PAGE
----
It’s amazing how many Italians don’t go abroad for their holidays. When I taught English in Rome I used to ask my students why they didn’t visit other countries. They simply replied: “Why would we? We have incredible culture, some of the best beaches in Europe and mountains to go skiing in the winter!” Italy is undoubtedly beautiful and I feel privileged to have spent three years of my life there. It’s a unique country where you are just as likely to find beauty in a quiet cobbled backstreet or a traditional trattoria than in its stunning beaches or extraordinary countryside. Using my experience of living in Italy I have compiled a list of ten places I feel are worth visiting. Some will be obvious, others maybe not so. Here is my personal list of 10 of the most beautiful places to visit in Italy…
Venice is one of the most famous cities in Italy and one that’s built on water. It’s also often cited as one of the world’s most romantic travel destinations. In the middle of the city, you’ll find the grand square ‘Piazza San Marco’ where the even more impressive basilica resides. If you’re a culture seeker you’ll be spoilt for choice here; Venice has the world’s most artistic masterpieces per square kilometre and there are numerous churches, museums, and palaces worth visiting. Another highlight is the Bridge of Sighs (Ponte dei Sospiri) which is an enclosed bridge that passes over the Rio di Palazzo. If you’re a romantic type and want to try a gondola just remember to take plenty of money – you will be charged a small fortune for the privilege.
The rugged, rustic but breathtaking beauty of Cinque Terre seems to perfectly sum up why Italy is so revered as a travel destination. Located on the stunning Italian Riviera coastline and easily one of the most attractive places to visit in Italy, the series of five brightly coloured medieval villages cling jaggedly – and almost impossibly – to the inhospitable coastal rocks. It’s such an important place it was declared a Unesco World Heritage Site in 1997. Meander around the narrow streets, wander the ancient vineyards which cling to steep terraces and then head for a pesto pasta lunch (a regional specialty) at one of the local trattorias.
Verona and the Lakes
Verona is a lovely, relaxed city which was made famous by Shakespeare’s famous story of Romeo and Juliet. It has the third-largest Roman Arena in Italy and I highly recommend catching an opera during your visit. UNESCO has awarded the city a world heritage site status because of its urban structure and architecture, which include Roman remains and ancient castles. As you can imagine Verona is a very romantic city, so if you take a partner you never know they might just end up proposing! The Italian lakes are very accessible from Verona and Lake Garda, Lake Como and Lake Maggiore are some of the most well-known. The mountain lakes offer classically beautiful images of Italy and are flanked by sleepy cobblestone villages and secluded gardens.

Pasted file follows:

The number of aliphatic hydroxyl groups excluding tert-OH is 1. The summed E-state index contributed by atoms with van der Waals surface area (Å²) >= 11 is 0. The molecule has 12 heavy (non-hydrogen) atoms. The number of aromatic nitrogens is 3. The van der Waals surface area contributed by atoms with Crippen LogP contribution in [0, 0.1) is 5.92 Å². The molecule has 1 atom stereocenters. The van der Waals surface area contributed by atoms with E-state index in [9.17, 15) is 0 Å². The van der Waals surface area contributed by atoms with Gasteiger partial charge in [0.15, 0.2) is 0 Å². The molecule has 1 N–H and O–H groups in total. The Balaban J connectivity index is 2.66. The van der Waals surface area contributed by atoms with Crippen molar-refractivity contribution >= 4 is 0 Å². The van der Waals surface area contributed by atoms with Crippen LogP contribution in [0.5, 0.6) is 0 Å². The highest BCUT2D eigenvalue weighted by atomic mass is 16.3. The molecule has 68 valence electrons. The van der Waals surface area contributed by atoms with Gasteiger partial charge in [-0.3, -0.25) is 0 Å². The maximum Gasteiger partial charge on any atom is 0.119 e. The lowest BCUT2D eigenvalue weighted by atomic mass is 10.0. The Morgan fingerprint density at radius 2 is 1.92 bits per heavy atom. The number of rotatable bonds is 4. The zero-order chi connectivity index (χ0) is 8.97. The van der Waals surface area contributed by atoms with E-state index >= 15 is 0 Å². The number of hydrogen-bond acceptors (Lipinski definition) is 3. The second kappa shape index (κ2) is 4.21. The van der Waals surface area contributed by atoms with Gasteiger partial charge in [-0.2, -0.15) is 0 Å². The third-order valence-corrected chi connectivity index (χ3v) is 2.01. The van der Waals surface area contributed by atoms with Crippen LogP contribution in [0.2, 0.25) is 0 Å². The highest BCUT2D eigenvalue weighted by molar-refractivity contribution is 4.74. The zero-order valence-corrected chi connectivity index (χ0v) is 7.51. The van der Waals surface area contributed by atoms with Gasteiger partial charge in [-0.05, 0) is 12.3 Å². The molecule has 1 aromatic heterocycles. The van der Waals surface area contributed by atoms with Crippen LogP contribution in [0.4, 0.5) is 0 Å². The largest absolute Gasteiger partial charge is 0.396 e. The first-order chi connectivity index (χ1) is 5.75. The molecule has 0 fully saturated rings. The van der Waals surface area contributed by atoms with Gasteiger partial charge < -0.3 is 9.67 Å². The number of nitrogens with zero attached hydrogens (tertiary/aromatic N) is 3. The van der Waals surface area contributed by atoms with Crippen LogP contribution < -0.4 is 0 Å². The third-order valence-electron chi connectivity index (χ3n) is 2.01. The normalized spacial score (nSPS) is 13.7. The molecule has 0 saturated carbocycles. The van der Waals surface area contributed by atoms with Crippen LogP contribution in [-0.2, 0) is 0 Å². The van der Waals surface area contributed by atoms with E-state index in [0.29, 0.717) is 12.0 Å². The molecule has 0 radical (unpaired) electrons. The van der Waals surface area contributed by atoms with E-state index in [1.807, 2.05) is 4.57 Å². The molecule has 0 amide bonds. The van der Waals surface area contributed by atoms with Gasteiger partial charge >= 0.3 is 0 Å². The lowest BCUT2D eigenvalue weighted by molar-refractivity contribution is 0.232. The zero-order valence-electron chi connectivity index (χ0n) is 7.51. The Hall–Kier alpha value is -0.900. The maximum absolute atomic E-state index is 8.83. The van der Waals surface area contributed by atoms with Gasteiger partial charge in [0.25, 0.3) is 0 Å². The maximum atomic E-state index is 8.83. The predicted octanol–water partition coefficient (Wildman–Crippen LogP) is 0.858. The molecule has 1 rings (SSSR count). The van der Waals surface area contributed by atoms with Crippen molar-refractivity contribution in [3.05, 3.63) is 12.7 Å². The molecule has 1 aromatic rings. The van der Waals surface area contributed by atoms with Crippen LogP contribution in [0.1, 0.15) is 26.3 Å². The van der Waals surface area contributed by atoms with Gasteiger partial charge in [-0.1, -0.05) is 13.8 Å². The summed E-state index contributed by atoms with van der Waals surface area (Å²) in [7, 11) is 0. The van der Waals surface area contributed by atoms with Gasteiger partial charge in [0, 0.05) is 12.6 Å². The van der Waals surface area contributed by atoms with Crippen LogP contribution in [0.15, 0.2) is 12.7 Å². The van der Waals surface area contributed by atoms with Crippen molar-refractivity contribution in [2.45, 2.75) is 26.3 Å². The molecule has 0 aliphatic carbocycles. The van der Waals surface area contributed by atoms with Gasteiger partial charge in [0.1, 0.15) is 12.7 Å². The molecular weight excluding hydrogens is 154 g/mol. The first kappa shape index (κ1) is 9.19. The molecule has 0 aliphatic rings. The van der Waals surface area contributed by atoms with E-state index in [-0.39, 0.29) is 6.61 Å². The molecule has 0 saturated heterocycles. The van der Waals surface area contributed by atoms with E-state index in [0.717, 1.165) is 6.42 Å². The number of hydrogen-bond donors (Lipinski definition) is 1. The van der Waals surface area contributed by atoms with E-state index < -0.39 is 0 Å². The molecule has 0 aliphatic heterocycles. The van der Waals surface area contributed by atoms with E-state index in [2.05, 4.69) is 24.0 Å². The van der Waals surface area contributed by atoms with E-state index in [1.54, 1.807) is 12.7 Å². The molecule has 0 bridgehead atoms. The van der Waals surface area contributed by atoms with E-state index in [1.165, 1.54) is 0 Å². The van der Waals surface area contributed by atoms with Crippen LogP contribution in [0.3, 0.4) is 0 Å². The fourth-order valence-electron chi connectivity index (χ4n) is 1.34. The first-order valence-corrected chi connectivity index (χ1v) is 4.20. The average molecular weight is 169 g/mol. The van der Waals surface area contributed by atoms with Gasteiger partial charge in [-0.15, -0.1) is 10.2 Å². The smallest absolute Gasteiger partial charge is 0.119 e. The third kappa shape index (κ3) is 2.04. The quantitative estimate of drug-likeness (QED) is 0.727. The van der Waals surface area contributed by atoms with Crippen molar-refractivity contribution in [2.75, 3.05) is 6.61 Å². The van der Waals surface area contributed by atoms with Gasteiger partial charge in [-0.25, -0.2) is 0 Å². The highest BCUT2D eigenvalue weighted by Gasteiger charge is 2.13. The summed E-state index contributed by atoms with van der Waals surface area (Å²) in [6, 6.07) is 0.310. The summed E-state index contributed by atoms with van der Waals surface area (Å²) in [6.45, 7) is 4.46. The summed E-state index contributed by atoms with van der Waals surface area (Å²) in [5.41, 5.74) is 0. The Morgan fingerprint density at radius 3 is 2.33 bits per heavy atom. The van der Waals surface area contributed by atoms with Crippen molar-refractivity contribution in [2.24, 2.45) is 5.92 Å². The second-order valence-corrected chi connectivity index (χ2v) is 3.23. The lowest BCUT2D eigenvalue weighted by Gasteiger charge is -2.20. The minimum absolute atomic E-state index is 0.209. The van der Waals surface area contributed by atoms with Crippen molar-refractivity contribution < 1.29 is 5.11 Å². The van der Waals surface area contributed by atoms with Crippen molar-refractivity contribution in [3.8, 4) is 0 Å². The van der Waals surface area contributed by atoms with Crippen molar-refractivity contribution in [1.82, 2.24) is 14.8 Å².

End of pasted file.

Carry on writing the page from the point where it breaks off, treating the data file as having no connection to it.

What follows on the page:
A city known for its beauty, left-wing politics, wealth and most importantly its cuisine. Bologna is the capital of the Emilia-Romagna region in northern Italy. If you arrive by train, move swiftly away from the station so you can take in the most beautiful sites of the city. There are many arcades which allow you to explore the city even if it’s raining. I recommend wandering around the backstreets until you stumble upon one of the many beautiful squares where you can stop for a cafe or gelato. Bologna also boasts the oldest university in the world, which was founded in 1088. Although most people visit the city to discover its renowned culinary delights, these include tagliatelle al ragù, lasagne, tortellini served in broth and fried gnocchi.
Where to stay in Bologna…
When I was in Bologna I stayed at these beautifully unique boutique apartments which were a former family residence turned into carefully restored polished apartments. With elegant and unusual luxury decor they are ready to accommodate anyone from a solo business traveller seeking the comfort of a hotel or tourists who want to feel at home in more local surroundings. It is located in the heart of the historic center of Bologna, halfway between the train station and Piazza Maggiore.
Florence and the Tuscany region
Florence is both a magnificent and fascinating place and an art lovers’ dream. A popular city nestled in the rolling hills of the Tuscany region, Florence has plenty to offer its many visitors. For starters, there are the numerous museums filled with famous paintings and sculptures and two places I recommend are the Pitti Palace and the Uffizi. The latter hosts work by Caravaggio, Leonardo da Vinci, and Michelangelo and receives approximately 1.6 million tourists a year (you should book before you go or unfortunately face a long wait). Also, take your time to explore the rest of the Tuscany. Known as the Renaissance country, the region offers some of the most beautiful and romantic natural scenery in the world. The extraordinary countryside and coastline keep the relaxed vacationers happy and the ever-flowing supply of fine wine and cuisine will certainly please the food connoisseurs.